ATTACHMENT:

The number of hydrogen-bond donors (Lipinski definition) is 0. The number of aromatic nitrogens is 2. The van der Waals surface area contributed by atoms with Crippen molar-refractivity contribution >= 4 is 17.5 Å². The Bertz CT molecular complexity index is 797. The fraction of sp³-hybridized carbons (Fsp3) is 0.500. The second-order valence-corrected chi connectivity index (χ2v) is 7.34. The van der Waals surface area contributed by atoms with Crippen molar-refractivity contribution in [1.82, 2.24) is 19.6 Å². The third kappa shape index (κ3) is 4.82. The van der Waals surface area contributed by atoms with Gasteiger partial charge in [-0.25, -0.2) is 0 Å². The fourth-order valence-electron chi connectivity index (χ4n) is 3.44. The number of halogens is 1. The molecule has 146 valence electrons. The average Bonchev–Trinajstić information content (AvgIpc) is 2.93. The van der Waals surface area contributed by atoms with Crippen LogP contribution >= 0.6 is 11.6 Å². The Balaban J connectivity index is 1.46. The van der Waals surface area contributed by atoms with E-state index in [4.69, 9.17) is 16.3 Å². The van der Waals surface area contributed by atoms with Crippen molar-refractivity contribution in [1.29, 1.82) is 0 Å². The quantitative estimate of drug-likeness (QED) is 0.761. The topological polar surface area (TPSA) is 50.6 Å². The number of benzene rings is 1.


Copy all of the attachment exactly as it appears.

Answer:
The number of hydrogen-bond donors (Lipinski definition) is 0. The number of aromatic nitrogens is 2. The van der Waals surface area contributed by atoms with Crippen molar-refractivity contribution >= 4 is 17.5 Å². The Bertz CT molecular complexity index is 797. The fraction of sp³-hybridized carbons (Fsp3) is 0.500. The second-order valence-corrected chi connectivity index (χ2v) is 7.34. The van der Waals surface area contributed by atoms with Crippen molar-refractivity contribution in [1.82, 2.24) is 19.6 Å². The third kappa shape index (κ3) is 4.82. The van der Waals surface area contributed by atoms with Gasteiger partial charge in [-0.25, -0.2) is 0 Å². The fourth-order valence-electron chi connectivity index (χ4n) is 3.44. The number of halogens is 1. The molecule has 146 valence electrons. The average Bonchev–Trinajstić information content (AvgIpc) is 2.93. The van der Waals surface area contributed by atoms with Crippen LogP contribution >= 0.6 is 11.6 Å². The Balaban J connectivity index is 1.46. The van der Waals surface area contributed by atoms with E-state index in [4.69, 9.17) is 16.3 Å². The van der Waals surface area contributed by atoms with Crippen molar-refractivity contribution in [1.29, 1.82) is 0 Å². The quantitative estimate of drug-likeness (QED) is 0.761. The topological polar surface area (TPSA) is 50.6 Å². The number of benzene rings is 1.